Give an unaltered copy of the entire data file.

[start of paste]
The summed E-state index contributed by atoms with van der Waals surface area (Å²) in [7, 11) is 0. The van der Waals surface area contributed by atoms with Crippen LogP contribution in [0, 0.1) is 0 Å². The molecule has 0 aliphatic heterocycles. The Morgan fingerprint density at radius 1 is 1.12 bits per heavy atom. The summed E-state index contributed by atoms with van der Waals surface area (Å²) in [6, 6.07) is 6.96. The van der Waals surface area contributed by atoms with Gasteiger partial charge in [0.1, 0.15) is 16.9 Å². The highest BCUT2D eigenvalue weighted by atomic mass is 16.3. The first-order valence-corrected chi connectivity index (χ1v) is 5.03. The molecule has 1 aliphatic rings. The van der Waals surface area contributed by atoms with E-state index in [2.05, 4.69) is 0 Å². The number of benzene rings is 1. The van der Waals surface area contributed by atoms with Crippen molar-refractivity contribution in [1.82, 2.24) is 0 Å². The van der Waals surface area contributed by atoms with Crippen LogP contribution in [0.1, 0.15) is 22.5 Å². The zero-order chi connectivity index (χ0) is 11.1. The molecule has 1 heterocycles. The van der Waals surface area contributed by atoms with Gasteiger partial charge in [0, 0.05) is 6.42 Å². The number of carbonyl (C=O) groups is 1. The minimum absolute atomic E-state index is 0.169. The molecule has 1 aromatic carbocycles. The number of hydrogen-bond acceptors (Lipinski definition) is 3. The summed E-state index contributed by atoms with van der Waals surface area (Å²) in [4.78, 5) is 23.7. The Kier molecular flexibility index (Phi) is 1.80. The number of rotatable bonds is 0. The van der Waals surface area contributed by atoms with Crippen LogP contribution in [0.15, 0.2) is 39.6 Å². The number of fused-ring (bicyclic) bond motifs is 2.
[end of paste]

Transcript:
The summed E-state index contributed by atoms with van der Waals surface area (Å²) in [7, 11) is 0. The van der Waals surface area contributed by atoms with Crippen LogP contribution in [0, 0.1) is 0 Å². The molecule has 0 aliphatic heterocycles. The Morgan fingerprint density at radius 1 is 1.12 bits per heavy atom. The summed E-state index contributed by atoms with van der Waals surface area (Å²) in [6, 6.07) is 6.96. The van der Waals surface area contributed by atoms with Gasteiger partial charge in [0.1, 0.15) is 16.9 Å². The highest BCUT2D eigenvalue weighted by atomic mass is 16.3. The first-order valence-corrected chi connectivity index (χ1v) is 5.03. The molecule has 1 aliphatic rings. The van der Waals surface area contributed by atoms with E-state index in [2.05, 4.69) is 0 Å². The number of benzene rings is 1. The van der Waals surface area contributed by atoms with Crippen molar-refractivity contribution in [1.82, 2.24) is 0 Å². The van der Waals surface area contributed by atoms with Crippen LogP contribution in [0.1, 0.15) is 22.5 Å². The zero-order chi connectivity index (χ0) is 11.1. The molecule has 1 heterocycles. The van der Waals surface area contributed by atoms with Gasteiger partial charge in [0, 0.05) is 6.42 Å². The number of carbonyl (C=O) groups is 1. The minimum absolute atomic E-state index is 0.169. The molecule has 1 aromatic carbocycles. The number of hydrogen-bond acceptors (Lipinski definition) is 3. The summed E-state index contributed by atoms with van der Waals surface area (Å²) in [4.78, 5) is 23.7. The Kier molecular flexibility index (Phi) is 1.80. The number of rotatable bonds is 0. The van der Waals surface area contributed by atoms with Crippen LogP contribution in [0.15, 0.2) is 39.6 Å². The number of fused-ring (bicyclic) bond motifs is 2.